BOSTON – A Virginia-based pharmaceutical manufacturer, kaléo, Inc., has agreed to resolve allegations that it caused the submission of false claims for the drug Evzio and provided kickbacks to prescribers.
kaléo manufactured and sold Evzio, a naloxone hydrochloride product used for the rapid reversal of an opioid overdose. Evzio was the highest-priced version of naloxone on the market, and insurers frequently required the submission of prior authorizatioan requests before they would approve coverage for Evzio.
The United States contends that, between March 14, 2017 and April 30, 2020, kaléo directed doctors prescribing Evzio to send prescriptions to certain preferred pharmacies that in turn submitted false claims for Evzio to Medicare, the TRICARE program and the Federal Employees Health Benefits Program. In particular, the pharmacies allegedly submitted false and misleading prior authorization requests for Evzio and dispensed Evzio without collecting or attempting to collect co-pays from government beneficiaries. The United States contends that kaléo knew of, or deliberately ignored, this pharmacy misconduct but nevertheless kept directing business to these pharmacies.
The settlement also resolves allegations that kaléo provided illegal remuneration in the form of kickbacks to prescribing physicians and their office staff to induce and reward their prescribing of Evzio. Specifically, the government alleges that Evzio sales representatives provided doctors’ offices with frequent deliveries of food and beverages, as well as occasional holiday gifts, even when there was no connection to any educational or other business event.
“When a pharmaceutical manufacturer knowingly engages with bad actors, they hurt the federal healthcare system — and they can expect us to see it,” said Acting United States Attorney Nathaniel R. Mendell. “Today’s settlement is our latest signal to pharmaceutical manufacturers that my office does not tolerate health care fraud and will continue to pursue enforcement.”
“Truthful and accurate documentation is essential to the integrity of federal healthcare programs,” said Acting Assistant Attorney General Brian M. Boynton of the Justice Department’s Civil Division. “Today’s settlement demonstrates that the department will hold to account those who undermine these programs by causing false claims to be submitted to the government.”
“The American people, as both taxpayers and consumers, expect pharmaceutical companies like kaléo to abide by relevant laws and regulations,” said Phillip M. Coyne, Special Agent in Charge of the U.S. Department of Health and Human Services, Office of the Inspector General. “When a pharmaceutical company participates in fraud in order to boost profits, it erodes public confidence in the health care system, can compromise the patient-physician relationship and wastes valuable government health care program funds. We will continue to investigate allegations of fraud in close cooperation with our law enforcement partners.”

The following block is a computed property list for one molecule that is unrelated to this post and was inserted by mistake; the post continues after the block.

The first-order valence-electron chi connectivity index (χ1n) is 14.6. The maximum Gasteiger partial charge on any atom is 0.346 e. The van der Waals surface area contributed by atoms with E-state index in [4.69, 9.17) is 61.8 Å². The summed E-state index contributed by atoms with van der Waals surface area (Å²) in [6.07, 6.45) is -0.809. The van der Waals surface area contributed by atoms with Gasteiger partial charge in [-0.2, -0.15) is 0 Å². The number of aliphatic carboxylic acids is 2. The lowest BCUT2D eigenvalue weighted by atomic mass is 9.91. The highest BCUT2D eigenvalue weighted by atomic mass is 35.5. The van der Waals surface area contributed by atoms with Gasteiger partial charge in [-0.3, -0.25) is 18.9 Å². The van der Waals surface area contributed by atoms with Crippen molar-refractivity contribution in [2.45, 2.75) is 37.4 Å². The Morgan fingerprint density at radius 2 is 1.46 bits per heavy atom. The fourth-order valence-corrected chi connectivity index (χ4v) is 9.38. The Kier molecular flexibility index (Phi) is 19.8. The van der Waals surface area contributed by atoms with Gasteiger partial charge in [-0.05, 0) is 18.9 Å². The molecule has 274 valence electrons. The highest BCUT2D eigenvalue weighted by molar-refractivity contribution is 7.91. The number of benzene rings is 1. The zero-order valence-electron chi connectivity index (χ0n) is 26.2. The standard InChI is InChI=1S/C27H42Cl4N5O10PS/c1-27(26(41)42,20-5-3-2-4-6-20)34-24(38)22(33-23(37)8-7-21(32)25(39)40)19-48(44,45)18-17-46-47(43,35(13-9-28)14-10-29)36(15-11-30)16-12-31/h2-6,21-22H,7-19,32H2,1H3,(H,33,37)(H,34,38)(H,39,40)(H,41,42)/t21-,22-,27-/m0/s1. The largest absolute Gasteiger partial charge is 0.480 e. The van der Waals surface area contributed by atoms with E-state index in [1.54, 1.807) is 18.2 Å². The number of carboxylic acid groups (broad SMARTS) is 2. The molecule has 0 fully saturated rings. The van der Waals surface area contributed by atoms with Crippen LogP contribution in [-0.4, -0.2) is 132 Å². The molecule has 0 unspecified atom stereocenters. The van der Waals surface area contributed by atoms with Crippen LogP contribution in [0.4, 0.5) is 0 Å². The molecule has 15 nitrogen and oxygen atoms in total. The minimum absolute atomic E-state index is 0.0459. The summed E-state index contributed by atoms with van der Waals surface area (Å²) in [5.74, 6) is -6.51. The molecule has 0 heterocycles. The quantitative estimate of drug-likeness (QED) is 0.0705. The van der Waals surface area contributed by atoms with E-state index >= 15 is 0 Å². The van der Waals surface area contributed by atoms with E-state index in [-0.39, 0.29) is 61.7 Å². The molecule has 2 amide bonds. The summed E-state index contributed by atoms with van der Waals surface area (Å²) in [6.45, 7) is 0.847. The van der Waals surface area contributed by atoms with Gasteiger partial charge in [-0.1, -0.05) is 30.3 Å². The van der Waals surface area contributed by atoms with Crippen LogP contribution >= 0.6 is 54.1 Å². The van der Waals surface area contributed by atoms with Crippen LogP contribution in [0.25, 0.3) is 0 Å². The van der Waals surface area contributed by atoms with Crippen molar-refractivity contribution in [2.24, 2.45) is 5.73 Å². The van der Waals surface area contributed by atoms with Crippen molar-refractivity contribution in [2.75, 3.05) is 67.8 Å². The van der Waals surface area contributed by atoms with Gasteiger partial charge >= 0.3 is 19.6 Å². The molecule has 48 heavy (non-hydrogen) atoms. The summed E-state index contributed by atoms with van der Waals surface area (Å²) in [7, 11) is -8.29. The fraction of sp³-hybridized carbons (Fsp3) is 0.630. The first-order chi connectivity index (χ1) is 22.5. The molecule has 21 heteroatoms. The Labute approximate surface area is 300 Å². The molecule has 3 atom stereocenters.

“Today’s settlement resolves allegations that kaléo used gifts to incentivize and reward providers for prescribing the company’s pricey anti-overdose drug, while turning a blind eye to pharmacies’ fraudulent practices that fleeced taxpayer-funded health care programs — programs that all of us pay for and depend on,” said Joseph R. Bonavolonta, Special Agent in Charge of the Federal Bureau of Investigation, Boston Division. “These unsavory tactics only fuel the FBI’s and our law enforcement partners’ commitment to aggressively root out those who seek to boost their bottom line at the expense of hard-working taxpayers.”
“False claims undermine the integrity of the Federal Employees Health Benefits Program,” said Norbert E. Vint, Deputy Inspector General Performing the Duties of the Inspector General of the U.S. Office of Personnel Management, Office of the Inspector General (OPM OIG). “The OPM OIG is committed to protecting the Federal health care programs from deceptive schemes that increase the cost of medical care and waste taxpayer dollars.”
“Protecting TRICARE, the health care system for military members and their dependents, is a top priority for the Department of Defense Office of Inspector General Defense Criminal Investigative Service (DCIS),” said Patrick J. Hegarty, Special Agent in Charge of DCIS, Northeast Field Office. “When companies submit false authorizations for high-priced medical goods and services, they undermine the integrity of TRICARE and place an unnecessary financial burden on the program. The settlement agreement announced today is the result of a joint effort and demonstrates the DCIS’ ongoing commitment to work with our law enforcement partners to investigate health care fraud.”
Under the terms of the settlement agreement, kaléo will pay the government $12.743 million. The settlement resolves allegations originally brought in a lawsuit filed by a whistleblower under the qui tam provisions of the False Claims Act, which allow private parties, known as relators, to bring suit on behalf of the government and to share in any recovery.
Acting U.S. Attorney Mendell, Acting AAG Boynton, HHS OIG SAC Coyne, FBI SAC Bonavolonta, OPM OIG Deputy Inspector General Vint, DCIS SAC Hegarty, and Matthew Modafferi, Special Agent in Charge of the U.S. Postal Service, Office of Inspector General, Northeast Area Field Office, made the announcement today. Assistant U.S. Attorneys David J. Derusha and Abraham R. George of Mendell’s Affirmative Civil Enforcement Unit and Trial Attorney Sarah Arni of the Justice Department’s Civil Division handled the matter.
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